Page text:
I think of La Trobe Bundoora as my spirit place. I have spent most my adult life here – as an undergraduate Arts student, an administrative staff member, an undergraduate and postgraduate Nursing student, a research staff member, a sessional academic, and now a PhD student. I also have two sons studying here at La Trobe.
I started my first degree in 1982, and like many students at that time at La Trobe, I was the first in my family to attend university. I completed a BA(Hons) in English Literature and a Diploma in Education, however, during my final teaching round I decided that teaching was not for me.
I quickly decided that working in an office would much more fun if that office was in a university. I worked at the Faculty of Medicine at The University of Melbourne, and then returned to La Trobe, to work in the Faculty of Law and Management in its various iterations.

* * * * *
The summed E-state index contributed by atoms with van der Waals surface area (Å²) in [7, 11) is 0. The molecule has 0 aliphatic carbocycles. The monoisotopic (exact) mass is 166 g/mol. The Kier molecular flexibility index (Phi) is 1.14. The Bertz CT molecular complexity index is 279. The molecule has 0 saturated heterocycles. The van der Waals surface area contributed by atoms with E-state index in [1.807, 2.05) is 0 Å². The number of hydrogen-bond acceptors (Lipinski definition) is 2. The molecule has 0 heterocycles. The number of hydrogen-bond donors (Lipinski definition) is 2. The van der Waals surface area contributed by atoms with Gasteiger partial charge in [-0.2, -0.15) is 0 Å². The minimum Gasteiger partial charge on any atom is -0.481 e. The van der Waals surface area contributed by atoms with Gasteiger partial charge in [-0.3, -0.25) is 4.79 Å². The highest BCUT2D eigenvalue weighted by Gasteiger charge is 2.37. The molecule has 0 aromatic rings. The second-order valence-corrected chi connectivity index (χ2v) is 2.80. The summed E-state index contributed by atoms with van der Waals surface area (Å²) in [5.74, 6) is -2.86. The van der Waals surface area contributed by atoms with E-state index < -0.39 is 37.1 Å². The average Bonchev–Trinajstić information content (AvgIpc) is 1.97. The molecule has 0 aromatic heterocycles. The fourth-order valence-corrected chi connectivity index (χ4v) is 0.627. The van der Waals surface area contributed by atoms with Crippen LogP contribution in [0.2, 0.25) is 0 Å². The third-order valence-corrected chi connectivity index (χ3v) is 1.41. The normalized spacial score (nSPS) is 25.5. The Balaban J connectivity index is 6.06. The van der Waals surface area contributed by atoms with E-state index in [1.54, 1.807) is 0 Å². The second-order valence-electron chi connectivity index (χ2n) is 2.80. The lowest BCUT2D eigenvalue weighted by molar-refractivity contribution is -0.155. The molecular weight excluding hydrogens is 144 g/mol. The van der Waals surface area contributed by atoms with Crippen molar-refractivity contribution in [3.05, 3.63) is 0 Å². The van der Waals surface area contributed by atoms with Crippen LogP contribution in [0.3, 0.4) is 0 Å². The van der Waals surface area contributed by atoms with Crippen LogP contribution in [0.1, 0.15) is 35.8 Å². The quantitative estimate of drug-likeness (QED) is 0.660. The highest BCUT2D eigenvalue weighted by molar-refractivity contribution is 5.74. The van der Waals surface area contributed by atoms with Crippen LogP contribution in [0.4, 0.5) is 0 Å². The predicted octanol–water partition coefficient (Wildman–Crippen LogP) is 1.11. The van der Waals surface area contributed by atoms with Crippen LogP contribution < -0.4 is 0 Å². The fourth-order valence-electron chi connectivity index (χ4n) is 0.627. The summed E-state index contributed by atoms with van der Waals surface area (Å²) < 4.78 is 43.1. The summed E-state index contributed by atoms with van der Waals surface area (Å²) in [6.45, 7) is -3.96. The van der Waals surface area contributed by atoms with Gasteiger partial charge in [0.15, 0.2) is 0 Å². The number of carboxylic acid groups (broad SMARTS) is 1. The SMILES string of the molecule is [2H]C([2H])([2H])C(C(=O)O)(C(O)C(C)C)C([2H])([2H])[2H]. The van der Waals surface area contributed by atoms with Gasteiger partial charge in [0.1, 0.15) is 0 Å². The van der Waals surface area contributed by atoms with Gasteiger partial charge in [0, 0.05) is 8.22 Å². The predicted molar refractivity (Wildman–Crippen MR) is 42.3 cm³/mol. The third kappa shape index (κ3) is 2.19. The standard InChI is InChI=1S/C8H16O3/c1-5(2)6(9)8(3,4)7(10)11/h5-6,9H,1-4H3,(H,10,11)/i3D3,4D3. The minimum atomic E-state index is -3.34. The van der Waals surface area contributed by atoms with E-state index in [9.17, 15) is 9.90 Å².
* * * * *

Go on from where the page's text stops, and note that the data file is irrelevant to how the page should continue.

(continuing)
Having four children along the way, I was very grateful for generous maternity leave provisions and on-site child care. La Trobe was well ahead of its time in creating a family friendly workplace.
When I turned 40, my path changed. I was inspired to become a midwife and returned to undergraduate studies in nursing, followed by a midwifery diploma, and a Masters in Maternal and Child Health. A few years later, I worked for a year on a research project looking at supporting women experiencing family violence. And I had another baby.
Following a Churchill Fellowship in 2015, I have returned to full-time study as a PhD scholar at the Judith Lumley Centre. Support from groups such as PhD – OWLS (Older Wiser Learners), my excellent supervisors, and the Research team at La Trobe has made this transition less painful than it could have been.
I acknowledge the privilege of my opportunities. I am grateful, and what I am most grateful for is the outstanding education and work experiences provided by La Trobe that equipped me for lifelong learning.